Typhoon Preparation

June through October is Typhoon Season here in Okinawa! The winds will howl, the rains will fall, and you’ll undoubtedly get a few days off school to watch these exciting natural wonders blow by if they hit your area full on. Many new JETs worry about the destructive winds that come with these annual weather wonders (some reach speeds upwardsof 140mph) but there is no need for concern. Everything in made of concrete here for a reason! There are however a few things you can do to prepare yourself for these typhoons, and make your experience more enjoyable! Click here for a Typhoon Preparation Checklist !


1) Make sure you have someone to call to find out if you have to go to school. Arrange this with your supervisor BEFORE a typhoon comes! School is canceled according to whether the buses are running or not. The decision to close school or not is usually made around 6am that morning, and once the decision is made, it will be broadcast on the TV using the scrolling typhoon updates at the top of the screen. Look for the kanji 休校 (kyuukou) which means schools are closed, along with the kanji for the area you live in. Always good to call your Supervisor/another teacher if you are unsure.

2) The day before the typhoon hits, stock up on possible stuff to do…videos, books, beer,cards…so if you get stuck in your house for a few days you won’t get stir crazy.

3) Remote Island JETs: The boats- with all the food- may not be coming for a few days before or after the typhoon so stock up of food before everyone else does! Perishable foods tend to sell out very quickly so a couple days or so before the typhoon is best to buy all the milk, eggs, bread, etc. that you think you might need.

4) It’s always a good idea to have lots of water around- both bottled for drinking and filled for washing machines or bathtubs, washing, toilet, etc. The water does get cut off every once in awhile

5) Make sure you have flashlights, batteries, and candles where you can find them.

6) Have extra batteries around for flashlights, radios, etc. Electricity can get cut off during a typhoon, which also means no A/C. Maybe keeping a fan on hand wouldn’t be a bad idea. Also having things to do that don’t require electricity will keep you from going insane.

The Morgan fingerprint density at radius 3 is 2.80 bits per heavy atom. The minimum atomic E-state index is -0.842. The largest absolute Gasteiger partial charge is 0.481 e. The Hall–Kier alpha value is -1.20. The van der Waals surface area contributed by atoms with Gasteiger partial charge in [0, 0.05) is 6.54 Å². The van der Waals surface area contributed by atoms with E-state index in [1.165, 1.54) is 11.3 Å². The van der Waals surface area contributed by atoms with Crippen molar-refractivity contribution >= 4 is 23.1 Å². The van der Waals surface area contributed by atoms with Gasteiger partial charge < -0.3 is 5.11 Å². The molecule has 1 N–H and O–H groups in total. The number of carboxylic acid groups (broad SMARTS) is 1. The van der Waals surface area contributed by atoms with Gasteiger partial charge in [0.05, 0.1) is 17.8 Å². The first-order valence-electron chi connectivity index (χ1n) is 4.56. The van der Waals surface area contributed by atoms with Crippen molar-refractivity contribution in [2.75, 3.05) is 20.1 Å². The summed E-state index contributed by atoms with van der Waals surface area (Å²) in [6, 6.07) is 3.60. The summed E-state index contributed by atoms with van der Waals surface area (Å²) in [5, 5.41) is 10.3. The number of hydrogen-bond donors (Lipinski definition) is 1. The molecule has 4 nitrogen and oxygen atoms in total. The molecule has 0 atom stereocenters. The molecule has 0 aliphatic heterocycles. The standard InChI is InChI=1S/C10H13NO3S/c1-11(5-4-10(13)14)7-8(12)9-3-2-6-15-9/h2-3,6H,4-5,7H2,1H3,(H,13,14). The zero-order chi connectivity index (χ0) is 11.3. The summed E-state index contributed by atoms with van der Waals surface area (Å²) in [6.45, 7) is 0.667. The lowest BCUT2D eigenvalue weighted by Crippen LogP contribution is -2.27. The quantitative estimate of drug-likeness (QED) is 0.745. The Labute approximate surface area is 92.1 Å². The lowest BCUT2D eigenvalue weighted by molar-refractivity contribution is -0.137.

7) Don’t leave stuff outside! It can be rather embarrassing to fetch your flippers, umbrellas, and floaty devices off your neighbor’s porch the next day.

8) Close your typhoon shutters if you have them! Make sure you know how to shut your typhoon shutters if you have them. Have someone teach you well before a typhoon comes.

9) Have a typhoon party! If you know one is coming, invite all your mates over for a video marathon or a game of Risk. It makes the hours go by much faster.

10) When it’s all over, make sure to clean up around your apartment/house and retrieve anything you have lost.

Remember, they are really not so bad. They can even be fun (so long as your roof isn’t leaking and you aren’t sleeping in the bathroom like some unfortunate island neighbors!). It’s like a mini vacation only you’re stuck in your house or at a typhoon nomikai.

There will be constant typhoon broadcasts on radio and TV (all in Japanese), or for those of you who have AFN, you can get typhoon reports there in English.

Weather Underground
Japan Meteorological Agency
Wave Heights for the outer islanders
Joint Typhoon Warning Center

Or call on base 938-1111, wait for dial tone, then dial 634-4081 for a weather recording in English. Remember, the bases use a different system (and tend to be more paranoid) so just because the base schools are closed, does not mean that Okinawan schools are closed.

Cell Phone Message Board Systems
Japan has its fair share of earthquakes and typhoons and sometimes these are strong enough to cause very serious damage. Although Okinawa is well fortified against typhoons and rarely has earthquakes, the possibility of a disaster occurring is always present. In the event of a major natural disaster, most cell phones will be out of service as communication lines get too overloaded and many power lines are damaged. To help avoid panic and chaos, DoCoMo, au, and Softbank have created message board systems so you can leave a message on your phone to tell people where you are and if you are okay.

AU Disaster Alerts
Docomo Disaster Alerts
SoftBank Disaster Alerts

Thank you to the PAs in Sendai for putting these resources together! Please see the websites for each mobile phone carrier for more info about Message Board Services.

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